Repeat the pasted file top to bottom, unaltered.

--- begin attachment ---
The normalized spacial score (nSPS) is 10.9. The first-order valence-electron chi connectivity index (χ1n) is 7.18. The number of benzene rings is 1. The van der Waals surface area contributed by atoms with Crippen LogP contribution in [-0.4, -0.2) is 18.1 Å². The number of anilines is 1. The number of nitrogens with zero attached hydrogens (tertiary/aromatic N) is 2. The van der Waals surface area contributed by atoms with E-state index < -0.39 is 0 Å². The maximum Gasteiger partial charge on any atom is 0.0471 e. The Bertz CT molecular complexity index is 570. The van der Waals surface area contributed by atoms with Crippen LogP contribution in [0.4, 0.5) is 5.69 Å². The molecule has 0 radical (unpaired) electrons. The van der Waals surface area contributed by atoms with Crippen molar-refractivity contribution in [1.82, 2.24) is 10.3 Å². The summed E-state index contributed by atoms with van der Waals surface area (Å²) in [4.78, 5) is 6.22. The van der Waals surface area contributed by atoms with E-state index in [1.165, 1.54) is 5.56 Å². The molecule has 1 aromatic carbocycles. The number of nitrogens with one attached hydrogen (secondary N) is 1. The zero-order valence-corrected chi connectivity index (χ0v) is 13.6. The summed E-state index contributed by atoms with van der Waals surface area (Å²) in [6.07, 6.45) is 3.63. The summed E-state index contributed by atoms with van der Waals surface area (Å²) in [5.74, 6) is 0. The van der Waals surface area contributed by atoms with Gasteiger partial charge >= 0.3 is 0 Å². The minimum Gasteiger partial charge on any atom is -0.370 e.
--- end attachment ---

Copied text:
The normalized spacial score (nSPS) is 10.9. The first-order valence-electron chi connectivity index (χ1n) is 7.18. The number of benzene rings is 1. The van der Waals surface area contributed by atoms with Crippen LogP contribution in [-0.4, -0.2) is 18.1 Å². The number of anilines is 1. The number of nitrogens with zero attached hydrogens (tertiary/aromatic N) is 2. The van der Waals surface area contributed by atoms with E-state index < -0.39 is 0 Å². The maximum Gasteiger partial charge on any atom is 0.0471 e. The Bertz CT molecular complexity index is 570. The van der Waals surface area contributed by atoms with Crippen LogP contribution in [0.4, 0.5) is 5.69 Å². The molecule has 0 radical (unpaired) electrons. The van der Waals surface area contributed by atoms with Crippen molar-refractivity contribution in [1.82, 2.24) is 10.3 Å². The summed E-state index contributed by atoms with van der Waals surface area (Å²) in [4.78, 5) is 6.22. The van der Waals surface area contributed by atoms with E-state index in [1.165, 1.54) is 5.56 Å². The molecule has 1 aromatic carbocycles. The number of nitrogens with one attached hydrogen (secondary N) is 1. The zero-order valence-corrected chi connectivity index (χ0v) is 13.6. The summed E-state index contributed by atoms with van der Waals surface area (Å²) in [6.07, 6.45) is 3.63. The summed E-state index contributed by atoms with van der Waals surface area (Å²) in [5.74, 6) is 0. The van der Waals surface area contributed by atoms with Gasteiger partial charge >= 0.3 is 0 Å². The minimum Gasteiger partial charge on any atom is -0.370 e.